Changes have undoubtedly occurred to habitats at an alarming rate especially in southern England, where modern agriculture and other developments have taken an enormous toll on wildlife habitats and their associated flora and fauna. However the level of spider recording on a detailed national basis is insufficient to adequately monitor quantitative changes in the populations of species. However, a few species have clearly increased their distribution, including Argiope bruennichi
, a spider expanding its range in southern England as a result of climate change, in particular longer milder autumns. The crab spider Philodromus praedatus
is a species with an interesting history in Britain. The spider is typically found on mature oak trees in open situations, in wood pasture, at the edge of woodland rides or in old hedgerows, but it is also sometimes found on other trees such as Field Maple. Although males are easy enough to distinguish by microscopical examination from other members of the aureolus
group, females are difficult without dissection and reference to reliably identified specimens. It was first recorded from Dorset in the nineteenth century by Pickard-Cambridge (1879). In 1974 the species was still only known from old specimens taken at Bloxworth (Dorset), New Forest (Hampshire) and Shrewsbury (Shropshire). However, by the time Dr Peter Merrett published his review of nationally notable spiders in 1990 the spider had been recorded in ten counties mainly in southern England but also Inverness-shire, and the spider is now known from 25 counties. This remarkable change does not seem to be due to any increase in range or abundance, but rather the result of the recognition of good characters for its separation from other closely related species and a clarification of its ecological preferences.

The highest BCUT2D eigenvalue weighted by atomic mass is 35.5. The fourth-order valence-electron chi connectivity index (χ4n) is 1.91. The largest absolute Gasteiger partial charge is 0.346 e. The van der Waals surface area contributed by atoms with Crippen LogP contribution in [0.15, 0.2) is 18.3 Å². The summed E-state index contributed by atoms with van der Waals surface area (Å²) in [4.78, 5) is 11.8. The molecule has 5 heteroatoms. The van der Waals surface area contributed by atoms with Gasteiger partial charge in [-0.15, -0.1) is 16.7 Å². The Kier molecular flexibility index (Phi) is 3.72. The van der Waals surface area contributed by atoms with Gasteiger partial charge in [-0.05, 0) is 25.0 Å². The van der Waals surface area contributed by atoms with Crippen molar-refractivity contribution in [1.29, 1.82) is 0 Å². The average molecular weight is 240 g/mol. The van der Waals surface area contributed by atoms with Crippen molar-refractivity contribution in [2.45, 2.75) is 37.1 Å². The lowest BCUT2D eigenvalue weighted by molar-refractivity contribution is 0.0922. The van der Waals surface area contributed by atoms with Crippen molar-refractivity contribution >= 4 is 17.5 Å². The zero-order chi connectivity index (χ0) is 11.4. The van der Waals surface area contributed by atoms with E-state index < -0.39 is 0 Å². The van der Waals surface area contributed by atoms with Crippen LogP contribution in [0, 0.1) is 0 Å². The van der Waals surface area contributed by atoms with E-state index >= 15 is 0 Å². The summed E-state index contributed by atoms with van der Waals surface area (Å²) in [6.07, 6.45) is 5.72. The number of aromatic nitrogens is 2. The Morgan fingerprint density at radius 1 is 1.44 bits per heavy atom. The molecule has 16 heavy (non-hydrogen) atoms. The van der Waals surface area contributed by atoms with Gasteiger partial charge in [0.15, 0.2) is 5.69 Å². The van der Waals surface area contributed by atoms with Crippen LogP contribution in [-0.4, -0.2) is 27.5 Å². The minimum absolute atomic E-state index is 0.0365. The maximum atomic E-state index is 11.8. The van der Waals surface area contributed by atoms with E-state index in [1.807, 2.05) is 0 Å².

New species to Britain continue to be discovered, such as Megalepthyphantes sp. nova from Sheppey and Wabasso replicatus from the Insh Marshes in 1999, Neriene emphana from the Isle of Wight in 2000, Macaroeris nidicolens from Mile End in East London in 2002 and one species, a six or eight eyed oonopid belonging to Orchestina or a closely related and possibly new genus, is still only known from six specimens collected by Ray Ruffell north of Colchester between 1992 and 1994. However the rate of discovery since the early 1950s has remained almost constant at an average of about 1.5 species per year (Merrett & Murphy, 2000).